UNITED STATES DISTRICT COURT EASTERN DISTRICT OF NEW YORK
August 22, 2007
IN RE BARBARA NEGOSH, DEBTOR.
The opinion of the court was delivered by: Seybert, District Judge
MEMORANDUM & ORDER
Pending before the Court is pro se Appellant Barbara Negosh's ("Debtor" or "Appellant") appeal from an August 25, 2006 Order ("August Order") of United States Bankruptcy Judge Stan Bernstein approving the sale of 520 Washington Avenue, Lindenhurst, New York ("Property") and an order denying the Debtor's motion to convert her bankruptcy proceeding from one under Chapter 7 to one under Chapter 13.*fn1 Chapter 7 Trustee Neil H. Ackerman ("Trustee" or "Appellee"), opposed Appellant's appeal and filed a motion seeking sanctions against Appellant pursuant to several sections of the Bankruptcy Code, this Court's inherent powers, and two exceptions to the "American Rule" on attorneys' fees. For the reasons explained below, the Appeal is DENIED, the Trustee's motion for sanctions is GRANTED in part and DENIED in part, and the Bankruptcy Court's decisions are AFFIRMED.
Appellant voluntarily filed a Chapter 7 bankruptcy petition on February 24, 2004. (Appellee's Br., Ex. A at 2.) In the Chapter 7 petition, Appellant reported the following:
Washington Ave., Lindenhurst, NY: $300,000.00
Personal Property: 84,116.00
Monthly Income: 1,290.00
Monthly Expenses: 1,815.00
(Id. at 4-7, 9, 12, 14-15.)
Motion To Convert
On November 29, 2004, the Bankruptcy Court discharged Appellant from her debts. (Bankr. Docket No. 26.) Over one year later, on April 5, 2006, Appellant filed a motion to convert her Chapter 7 proceeding to one under Chapter 13. (Appellee's Br., Ex. R.) In the intervening time, although not exactly clear, it appears that the Debtor and the Trustee had made at least two separate agreements, which were never consummated, pursuant to which the Debtor was going to purchase the Property. The details are disputed by the parties; however, based on a reading of transcripts from hearings held before Bankruptcy Judge Bernstein in June and July of 2006, the Bankruptcy Court and the Trustee made great efforts to give the Debtor ample opportunity to purchase the Property rather than sell it to a third party. (Mot. to Convert Hr'g Tr. 10-18, June 27, 2006; Mot. to Convert Hr'g Tr. 29, July 6, 2006.) The Debtor, however, was unable to secure the funds to purchase the Property in a timely manner. (Mot. to Convert Hr'g Tr. 7, July 27, 2006.)
In the Chapter 13 petition, Appellant reported the following:
Washington Ave., Lindenhurst, NY: $375,000.00
Personal Property: 177,000.00
Monthly Income: 0.00
Monthly Expenses: 0.00
(Appellee's Br., Ex. R at 7-10, 12, 15-16, 19-20.)
Appellant's Chapter 13 reorganization plan provided for one lump-sum payment in the amount of $25,000.00, 34 monthly payments in the amount of $400.00, and a final lump-sum payment of $27,492.32. (Id. at 4.)
Appellant's conversion motion did not indicate, however, from where the funds necessary to maintain the Chapter 13 reorganization plan would be taken. (See generally id.) At a hearing on May 16, 2006, Bankruptcy Judge Bernstein orally ruled that, based on a review of the papers, the Debtor's motion to convert was denied. (Mot. to Convert Hr'g, May 16, 2006.). Subsequently, however, the Debtor was permitted to file a reply brief and the Trustee was permitted to file a sur-reply. It appears from the record that, although there was never a second formal decision rendered, Appellant's conversion motion was "marked off" the bankruptcy docket on July 27, 2006. (Bankr. Docket Entry dated July 27, 2006.)*fn2 Sale Of The Property
On June 6, 2006, Appellee filed a motion with the Bankruptcy Court requesting an order approving the sale of the Property to Giannini Construction Corporation ("Giannini Corp."). (Appellee's Br., Ex. DD at 2.) After several hearings, the motion was granted on July 27, 2006 over Appellant's objections. (See August Order.)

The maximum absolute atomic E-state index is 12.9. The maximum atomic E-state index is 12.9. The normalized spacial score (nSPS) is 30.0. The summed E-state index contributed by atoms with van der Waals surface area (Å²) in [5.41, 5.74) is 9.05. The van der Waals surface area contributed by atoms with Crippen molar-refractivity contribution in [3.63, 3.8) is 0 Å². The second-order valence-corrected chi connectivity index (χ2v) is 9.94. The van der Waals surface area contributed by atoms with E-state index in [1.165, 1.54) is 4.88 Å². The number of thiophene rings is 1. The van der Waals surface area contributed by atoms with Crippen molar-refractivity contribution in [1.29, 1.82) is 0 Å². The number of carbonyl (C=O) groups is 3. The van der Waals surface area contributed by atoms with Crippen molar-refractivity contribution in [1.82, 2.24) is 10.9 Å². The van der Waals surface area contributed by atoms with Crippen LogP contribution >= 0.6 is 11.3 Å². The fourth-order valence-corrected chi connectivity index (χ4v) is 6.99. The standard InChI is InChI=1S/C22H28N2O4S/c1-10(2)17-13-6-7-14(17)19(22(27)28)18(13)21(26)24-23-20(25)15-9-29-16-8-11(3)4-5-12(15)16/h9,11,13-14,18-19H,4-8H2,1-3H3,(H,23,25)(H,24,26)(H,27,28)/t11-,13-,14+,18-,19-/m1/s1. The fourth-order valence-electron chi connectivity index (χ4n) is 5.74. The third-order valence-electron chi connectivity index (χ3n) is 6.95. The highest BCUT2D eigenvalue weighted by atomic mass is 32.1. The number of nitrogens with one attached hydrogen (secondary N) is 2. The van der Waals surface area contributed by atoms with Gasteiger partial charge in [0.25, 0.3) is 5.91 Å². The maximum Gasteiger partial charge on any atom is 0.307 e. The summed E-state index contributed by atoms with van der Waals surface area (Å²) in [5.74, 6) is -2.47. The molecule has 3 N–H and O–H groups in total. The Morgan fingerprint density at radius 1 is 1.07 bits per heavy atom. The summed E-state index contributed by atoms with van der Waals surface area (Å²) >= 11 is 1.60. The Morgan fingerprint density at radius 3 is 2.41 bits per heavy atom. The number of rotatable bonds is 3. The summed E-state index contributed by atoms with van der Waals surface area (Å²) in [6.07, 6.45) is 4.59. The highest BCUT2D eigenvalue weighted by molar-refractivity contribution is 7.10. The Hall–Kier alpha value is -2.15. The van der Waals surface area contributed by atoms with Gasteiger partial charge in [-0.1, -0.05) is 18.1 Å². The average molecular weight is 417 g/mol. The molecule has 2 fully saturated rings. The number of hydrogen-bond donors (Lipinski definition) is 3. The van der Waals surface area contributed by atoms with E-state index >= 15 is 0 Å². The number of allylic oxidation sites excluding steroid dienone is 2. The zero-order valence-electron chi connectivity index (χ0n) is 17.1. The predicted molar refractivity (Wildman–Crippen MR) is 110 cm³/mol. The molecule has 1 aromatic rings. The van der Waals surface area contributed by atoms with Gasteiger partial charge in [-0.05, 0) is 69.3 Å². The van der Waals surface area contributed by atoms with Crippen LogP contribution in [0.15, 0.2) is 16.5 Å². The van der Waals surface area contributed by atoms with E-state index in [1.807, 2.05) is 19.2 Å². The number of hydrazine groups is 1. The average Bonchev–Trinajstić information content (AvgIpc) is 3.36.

The Debtor made several attempts to prevent the sale of the Property, all of which were denied. First, Appellant filed a motion to stay the sale of the Property with this Court via an order to show cause on September 5, 2006, which was denied. (See Negosh v. Ackerman, No. 06-CV-4808.) On October 17, 2006, Appellant filed a notice of appeal from the August Order. On January 16, 2007, Appellant filed another motion seeking a temporary restraining order preventing the sale of the Property. This motion was also denied. Appellant next filed a motion with this Court requesting an injunction preventing Mitch Giannini from reselling the Property. This motion was denied on January 31, 2007.
I. Sale Of The Property
Appellant first contends that the Bankruptcy Court erred when approving the sale of the Property. (See Appellant's Br.) The Court DENIES this claim as moot.
A. Legal Standard
The Second Circuit has long held that "regardless of the merit of an appellant's challenge to a sale order, [the appellate court] may neither reverse nor modify the judicially-authorized sale if the entity that purchased . . . the property did so in good faith and if no stay was granted." In re Gucci, 105 F.3d 837, 840 (2d Cir. 1997); see also United States v. Salerno, 932 F.2d 117, 123 (2d Cir. 1991) (citing In re Stadium Mgmt. Corp., 895 F.2d 845, 848 (1st Cir. 1990) (holding that an appeal of a sale of bankrupt assets is moot once the sale is completed); In re Baker, 339 B.R. 298, 303 (Bankr. E.D.N.Y. 2005) ("Courts have uniformly held that if a debtor fails to obtain a stay of a sale of properties, appeal of an order authorizing the sale is rendered moot and must be dismissed once the sale to good faith purchasers has taken place and has been approved"). This holding is not limited to debtors that failed to request stays; it also extends to those who made timely requests for stays, but were denied, where the sale has been consummated. In re Gucci, 105 F.3d at 840 ("even where an appellant timely moves to stay a judicially-authorized sale, a district court's denial of that motion will similarly limit the issues on appeal"). Thus, if a debtor was unable to secure a stay, the order authorizing the sale cannot be reversed absent a showing of bad faith by the third-party purchaser.